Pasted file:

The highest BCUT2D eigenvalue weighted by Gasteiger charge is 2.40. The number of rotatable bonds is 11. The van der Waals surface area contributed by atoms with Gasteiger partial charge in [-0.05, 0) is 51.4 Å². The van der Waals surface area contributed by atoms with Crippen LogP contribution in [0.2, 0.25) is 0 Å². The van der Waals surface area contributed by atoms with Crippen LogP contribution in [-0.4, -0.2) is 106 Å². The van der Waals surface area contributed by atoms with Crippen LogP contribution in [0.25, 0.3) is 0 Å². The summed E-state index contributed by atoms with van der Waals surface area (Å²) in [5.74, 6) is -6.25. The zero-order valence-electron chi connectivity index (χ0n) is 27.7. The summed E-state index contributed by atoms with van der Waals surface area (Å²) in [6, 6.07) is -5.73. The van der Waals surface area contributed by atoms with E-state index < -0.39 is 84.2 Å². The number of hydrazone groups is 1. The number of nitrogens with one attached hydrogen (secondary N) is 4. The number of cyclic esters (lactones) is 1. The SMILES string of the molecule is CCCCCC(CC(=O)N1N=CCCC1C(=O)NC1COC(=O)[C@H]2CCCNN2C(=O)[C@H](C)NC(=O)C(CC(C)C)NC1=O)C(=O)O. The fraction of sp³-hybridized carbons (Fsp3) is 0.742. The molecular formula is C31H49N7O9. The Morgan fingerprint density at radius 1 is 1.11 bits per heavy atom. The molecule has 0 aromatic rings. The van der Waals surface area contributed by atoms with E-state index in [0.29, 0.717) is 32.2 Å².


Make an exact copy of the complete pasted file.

The highest BCUT2D eigenvalue weighted by Gasteiger charge is 2.40. The number of rotatable bonds is 11. The van der Waals surface area contributed by atoms with Gasteiger partial charge in [-0.05, 0) is 51.4 Å². The van der Waals surface area contributed by atoms with Crippen LogP contribution in [0.2, 0.25) is 0 Å². The van der Waals surface area contributed by atoms with Crippen LogP contribution in [-0.4, -0.2) is 106 Å². The van der Waals surface area contributed by atoms with Crippen LogP contribution in [0.25, 0.3) is 0 Å². The summed E-state index contributed by atoms with van der Waals surface area (Å²) in [5.74, 6) is -6.25. The zero-order valence-electron chi connectivity index (χ0n) is 27.7. The summed E-state index contributed by atoms with van der Waals surface area (Å²) in [6, 6.07) is -5.73. The van der Waals surface area contributed by atoms with E-state index < -0.39 is 84.2 Å². The number of hydrazone groups is 1. The number of nitrogens with one attached hydrogen (secondary N) is 4. The number of cyclic esters (lactones) is 1. The SMILES string of the molecule is CCCCCC(CC(=O)N1N=CCCC1C(=O)NC1COC(=O)[C@H]2CCCNN2C(=O)[C@H](C)NC(=O)C(CC(C)C)NC1=O)C(=O)O. The fraction of sp³-hybridized carbons (Fsp3) is 0.742. The molecular formula is C31H49N7O9. The Morgan fingerprint density at radius 1 is 1.11 bits per heavy atom. The molecule has 0 aromatic rings. The van der Waals surface area contributed by atoms with E-state index in [0.29, 0.717) is 32.2 Å².